Last week, a trove of previously secret Pentagon documents were exposed to the world, after having been previously posted on a series of Discord servers frequented by a community of gamers. Most discussion of the leaks has profoundly mistaken their significance, charitably ignoring the actors who need most to be held to account. By mistaking a tree for the forest, these reports continue to reinforce an illegitimate bipartisan consensus favoring militarism at the cost of democracy, transparency, and human rights.
[A] collective failure of oversight, more than any of the discreet secrets that have been exposed, should be the overarching take away from this saga.
Most public reports examining the leaks have focused on various military and foreign policy secrets that were exposed. For instance, one document revealed America’s duplicity towards its allies including South Korea. Another suggested that the Israeli Mossad mobilized supporters to challenge Netanyahu’s most recent attempts to formalize authoritarianism by sacking the Israeli judiciary. A third confirmed that Ukrainian munitions are running dangerously low, especially anti-aircraft missiles on which the country's ground forces have relied.
Many voices, seemingly unaware of the history of its continuing corruption, uncritically focused on the supposed costs to the U.S. national security establishment. That history, however, reveals that the actual costs are limited, while the constitutional benefits are both massive and widely overlooked.
The intelligence agencies responsible for crafting public lies have been shamed and embarrassed by the exposure of their duplicity in any number of arenas. But the damage to their reputations in no way undermines the national security of We the People of the United States. In fact, it advances the incomparable value of “an alert and knowledgeable citizenry,” which President Eisenhower described as critical to “compel the proper meshing of the huge industrial and military machinery of defense with our peaceful methods and goals, so that security and liberty may prosper together.”
Other writers documented the senseless expansion of a document classification system through which the national security establishment supposedly limits access to information while ultimately losing track of its own secrets. Previous administrators of the classification system have for years described it as “bloated” and “dysfunctional.” When I ran for Congress, reforming it was among the central planks of my platform, which the press generally ignored despite its alignment with their own ethical interests and obligations to the public.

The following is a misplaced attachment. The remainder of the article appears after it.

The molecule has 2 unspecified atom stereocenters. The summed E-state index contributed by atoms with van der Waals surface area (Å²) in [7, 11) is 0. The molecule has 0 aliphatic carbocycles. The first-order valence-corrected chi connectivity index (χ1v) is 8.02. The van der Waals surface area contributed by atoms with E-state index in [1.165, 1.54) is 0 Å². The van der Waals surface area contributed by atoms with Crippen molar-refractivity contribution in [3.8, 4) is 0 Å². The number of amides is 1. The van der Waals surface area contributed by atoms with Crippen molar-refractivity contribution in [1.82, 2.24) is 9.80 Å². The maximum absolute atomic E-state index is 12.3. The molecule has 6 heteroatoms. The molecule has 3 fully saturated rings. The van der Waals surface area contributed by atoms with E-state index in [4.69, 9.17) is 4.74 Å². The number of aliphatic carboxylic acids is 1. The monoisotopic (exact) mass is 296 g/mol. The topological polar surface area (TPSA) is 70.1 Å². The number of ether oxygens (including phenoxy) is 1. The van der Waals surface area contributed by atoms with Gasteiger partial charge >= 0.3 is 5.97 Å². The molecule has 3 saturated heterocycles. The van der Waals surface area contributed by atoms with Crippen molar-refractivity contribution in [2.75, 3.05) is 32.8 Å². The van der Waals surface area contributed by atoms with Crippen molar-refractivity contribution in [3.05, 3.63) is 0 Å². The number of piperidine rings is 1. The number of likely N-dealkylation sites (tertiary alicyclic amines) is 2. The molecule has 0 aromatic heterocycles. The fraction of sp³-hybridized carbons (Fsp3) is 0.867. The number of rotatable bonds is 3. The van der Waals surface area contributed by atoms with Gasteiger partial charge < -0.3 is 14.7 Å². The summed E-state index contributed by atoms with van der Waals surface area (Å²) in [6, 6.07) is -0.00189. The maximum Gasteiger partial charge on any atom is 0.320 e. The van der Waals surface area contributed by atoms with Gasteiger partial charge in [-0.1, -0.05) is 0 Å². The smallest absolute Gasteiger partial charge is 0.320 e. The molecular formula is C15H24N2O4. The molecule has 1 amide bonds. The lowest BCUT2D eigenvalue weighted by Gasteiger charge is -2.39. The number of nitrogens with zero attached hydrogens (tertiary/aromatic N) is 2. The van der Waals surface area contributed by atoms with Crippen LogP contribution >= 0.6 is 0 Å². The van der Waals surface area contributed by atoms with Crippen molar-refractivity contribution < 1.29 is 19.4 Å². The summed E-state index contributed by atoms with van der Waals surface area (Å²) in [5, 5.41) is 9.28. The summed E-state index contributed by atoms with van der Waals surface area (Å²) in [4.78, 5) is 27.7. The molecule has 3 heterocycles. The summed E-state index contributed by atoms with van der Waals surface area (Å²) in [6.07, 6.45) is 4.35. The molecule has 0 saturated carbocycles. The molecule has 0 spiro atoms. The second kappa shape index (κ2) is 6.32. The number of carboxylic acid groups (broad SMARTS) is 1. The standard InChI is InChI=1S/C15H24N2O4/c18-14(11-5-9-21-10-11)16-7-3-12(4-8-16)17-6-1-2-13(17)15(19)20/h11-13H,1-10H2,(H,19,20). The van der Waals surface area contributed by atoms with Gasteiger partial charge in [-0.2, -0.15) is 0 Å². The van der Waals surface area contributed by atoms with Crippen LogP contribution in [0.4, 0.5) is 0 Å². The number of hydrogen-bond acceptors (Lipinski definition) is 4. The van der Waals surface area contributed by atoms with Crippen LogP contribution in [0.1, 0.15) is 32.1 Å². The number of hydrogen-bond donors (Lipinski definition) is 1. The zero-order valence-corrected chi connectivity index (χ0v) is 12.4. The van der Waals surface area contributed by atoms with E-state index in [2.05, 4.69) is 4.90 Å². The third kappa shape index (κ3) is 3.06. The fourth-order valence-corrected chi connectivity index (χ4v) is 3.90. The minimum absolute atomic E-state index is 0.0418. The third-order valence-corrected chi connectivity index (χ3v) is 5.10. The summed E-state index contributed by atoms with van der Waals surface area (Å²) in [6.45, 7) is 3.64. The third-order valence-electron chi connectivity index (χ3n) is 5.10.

Another red herring included the Washington Post’s publication this week of a long form exposé based on interviews with teen gamers who grew acquainted with the alleged leaker through a Discord server he reportedly administered. A fascinating picture emerges of a right-wing government intelligence operative with a vague critique of “government overreach,” an apparently limited grasp of operational security, and a cadre of young admirers who he wanted to impress.
Earlier today, the FBI arrested Jack Texeira, a member of the intelligence department of the Massachusetts Air National Guard, at his home in North Dighton, Massachusetts. If past is prologue, he will face an array of efforts to discredit him, from attacks on his character (of the sort that Edward Snowden faced) or his sanity, lucidity, and credibility (of the sort that, a generation earlier, drove President Nixon to order a break-in at a psychiatrist’s office in the Watergate Hotel in order to discredit military whistleblower Daniel Ellsberg).
While the teen who came to know Texeira distinguishes him from whistleblowers like Snowden & Ellsberg based on their respective motivations, the constitutional functions they have each played (informing the public despite the machinations of bureaucrats) is remarkably similar. In any case, focusing on the leaker—rather than what he revealed—is a classic tactic of intelligence agencies responding to embarrassing leaks.
What journalists have ignored
Lost in seemingly every public report on the leaks is the dire, long-standing, and continuing failure by Congress to assert its oversight powers. Every single one of the secrets revealed in the Pentagon leaks represents a failure of congressional overseers to mind the proverbial store.
In addition to exposing the failures of Congress, the leaks also expose the abject failure of journalists to provide even a modicum of transparency into the continuing military industrial corruption of which America was warned 60 years ago by the last president elected to the White House as a war hero. The uncritical amplification of Pentagon lies by mass media sources has enabled each and every one of our nation’s many wars waged since the Second World War. The pattern appears to repeat itself today.